The British certainly reaped the reward of their labor with the emergence of an unpatriotic and greedy political class with no loyalty whatsoever to the newly formed republic of no man’s land. The French and Portuguese achieved even better results with their colonies; successfully creating a fine bunch of banana republics, each with its own unique value offering, be it oil, gold, diamonds, timber or cocoa. The strategy served to greatly reduce the number of European soldiers that needed to deployed on African soil, as it significantly reduced the need for continuous military confrontation. It was cost-effective, efficient and most importantly, virtually certain to succeed. The battle was over before it even began. The existing fragmentation of the peoples of the continent gave them absolutely no chance against a more united and calculating opponent.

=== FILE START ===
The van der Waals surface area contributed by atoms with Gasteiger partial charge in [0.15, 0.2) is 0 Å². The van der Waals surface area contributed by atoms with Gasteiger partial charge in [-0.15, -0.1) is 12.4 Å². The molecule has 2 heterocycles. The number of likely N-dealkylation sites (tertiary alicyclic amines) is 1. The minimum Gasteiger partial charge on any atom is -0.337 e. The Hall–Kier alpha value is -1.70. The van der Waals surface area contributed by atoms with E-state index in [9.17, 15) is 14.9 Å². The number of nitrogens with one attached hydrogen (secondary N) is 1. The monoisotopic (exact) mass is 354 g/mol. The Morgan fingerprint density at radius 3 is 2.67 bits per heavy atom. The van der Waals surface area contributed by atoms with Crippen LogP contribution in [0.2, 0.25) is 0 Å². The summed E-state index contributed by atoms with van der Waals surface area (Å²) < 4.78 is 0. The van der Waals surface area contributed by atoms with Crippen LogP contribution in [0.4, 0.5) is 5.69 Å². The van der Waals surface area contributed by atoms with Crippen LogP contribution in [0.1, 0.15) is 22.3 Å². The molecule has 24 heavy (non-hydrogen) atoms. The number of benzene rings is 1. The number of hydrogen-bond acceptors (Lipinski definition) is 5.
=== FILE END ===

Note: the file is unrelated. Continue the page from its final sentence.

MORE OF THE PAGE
Today we see evidence that a key component of the divide and conquer infrastructure laid down by the colonialists may be under threat. The threat of a generation that is pulling down age-old tribal barriers; a generation that see themselves as being born into free and sovereign nations without the mental baggage of how those nations came to be. A generation that understands that their parents’ tendency to separate tribal from national identity inevitably simplifies the work of those seeking to plunder their resources. A generation that understands that the current instability and divisions within African countries are an absolute joy for those benefiting from the cheap supply of resources and capital flight that flows freely out of the continent. A generation that realises that until we have a Nigeria of Nigerians, a Rwanda of Rwandans and a Kenya of Kenyans, these countries will never know any real progress. Their resources will remain open for pillage, their progress will be the pride and joy of no one in particular, and their enemies will face no resistance. This is the generation I want to be a part of.